Some of the quarrying industry’s leading players have already committed to delivering aggregates by water. In March this year, CEMEX began operating a waterways freight service through Gloucester’s historic docks. It was the first major barge freight activity in central Gloucester for over 30 years.
A 380-tonne barge travels between CEMEX’s processing plant in Ryall and the company’s ready-mixed concrete plant in Gloucester, covering a distance of 14 miles. Each barge journey by water takes 20 25-tonne lorry loads off local roads, and the fuel consumed is 50 times less than that required by a single lorry.
CEMEX also operate a waterways freight service over the two miles between the company’s Ripple Quarry and the Ryall processing plant. Both CEMEX’s new routes have been made possible thanks to channel improvements and dredging work carried out by British Waterways.
Back to road
The delivery of aggregates via road is by far the most commonly used mode of transport for the quarrying industry because of its economy, efficiency and convenience. It has been well publicized that road transport is not ‘eco-friendly’, but Nick King of environmental and engineering consultancy Entec, argues that several measures can be undertaken to reduce the environmental effects of HGVs.
‘The condition of a vehicle, including the standard of maintenance, freedom from mud and dirt, and the containment of its mineral load, forms a sound basis for this,’ he said. ‘Specific measures such as vehicle wheel and body cleaning, as well as sheeting of loads can help too. Also, transport operations can be improved by better driver training and site-specific training that highlights the sensitive areas where drivers must take care.’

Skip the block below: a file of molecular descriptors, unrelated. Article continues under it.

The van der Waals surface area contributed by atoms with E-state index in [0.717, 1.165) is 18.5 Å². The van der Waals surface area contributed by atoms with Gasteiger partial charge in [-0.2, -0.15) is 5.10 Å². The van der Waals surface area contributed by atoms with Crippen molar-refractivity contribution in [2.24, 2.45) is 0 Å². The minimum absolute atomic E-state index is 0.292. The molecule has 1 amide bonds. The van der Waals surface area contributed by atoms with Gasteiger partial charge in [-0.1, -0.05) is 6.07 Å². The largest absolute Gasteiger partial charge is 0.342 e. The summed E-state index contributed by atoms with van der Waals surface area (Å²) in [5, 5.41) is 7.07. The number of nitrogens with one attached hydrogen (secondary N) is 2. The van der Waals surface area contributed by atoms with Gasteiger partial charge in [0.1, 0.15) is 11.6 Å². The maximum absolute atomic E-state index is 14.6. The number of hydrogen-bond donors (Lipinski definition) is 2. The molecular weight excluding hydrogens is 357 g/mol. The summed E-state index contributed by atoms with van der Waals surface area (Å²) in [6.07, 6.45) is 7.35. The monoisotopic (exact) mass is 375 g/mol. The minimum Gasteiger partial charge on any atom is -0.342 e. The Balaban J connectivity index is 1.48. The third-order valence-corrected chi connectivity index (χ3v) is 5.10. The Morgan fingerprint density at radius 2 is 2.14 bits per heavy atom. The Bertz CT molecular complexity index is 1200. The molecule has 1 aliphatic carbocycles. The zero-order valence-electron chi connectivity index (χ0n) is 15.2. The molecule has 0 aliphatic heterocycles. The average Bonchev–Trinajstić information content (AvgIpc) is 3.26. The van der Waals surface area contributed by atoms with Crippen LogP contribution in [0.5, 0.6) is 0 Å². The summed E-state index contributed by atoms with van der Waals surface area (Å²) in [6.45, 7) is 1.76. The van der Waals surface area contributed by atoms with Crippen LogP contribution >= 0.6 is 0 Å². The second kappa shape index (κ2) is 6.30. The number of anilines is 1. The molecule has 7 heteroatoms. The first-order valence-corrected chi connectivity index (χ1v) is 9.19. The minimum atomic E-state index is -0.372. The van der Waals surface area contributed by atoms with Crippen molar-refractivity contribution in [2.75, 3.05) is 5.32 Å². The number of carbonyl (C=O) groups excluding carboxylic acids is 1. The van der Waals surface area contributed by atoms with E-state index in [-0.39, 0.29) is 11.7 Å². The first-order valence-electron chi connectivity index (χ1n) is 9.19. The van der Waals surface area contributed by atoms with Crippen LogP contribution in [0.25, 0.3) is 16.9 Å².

By raising awareness of these measures and implementing industry best practice, the environmental impact of HGVs will be minimized. The Department for Transport (DfT) and Defra currently have a programme in place that promotes safe and fuel-efficient driving. FuelChamp, which was launched in 2004, is a public fuel advisory body that has been set up to assist lorry operators on how to save fuel, improve business profitability, promote safer driving and reduce toxic emissions.
The QPA is also doing its part by participating in research projects to identify and reduce the environmental impact of aggregates transport. The Association’s Transport Working Group is in the process of developing a range of driver training programmes for the quarrying industry.
While road haulage continues to be the dominant mode of freight transport, the quarrying industry itself has demonstrated that it is making good use of other modes of transport as well. This is a positive sign. In light of October’s release of the Stern Review, which has vehemently warned the world cannot wait before tackling climate change, the environmental and commercial benefits of moving aggregates by rail and water will become increasingly apparent.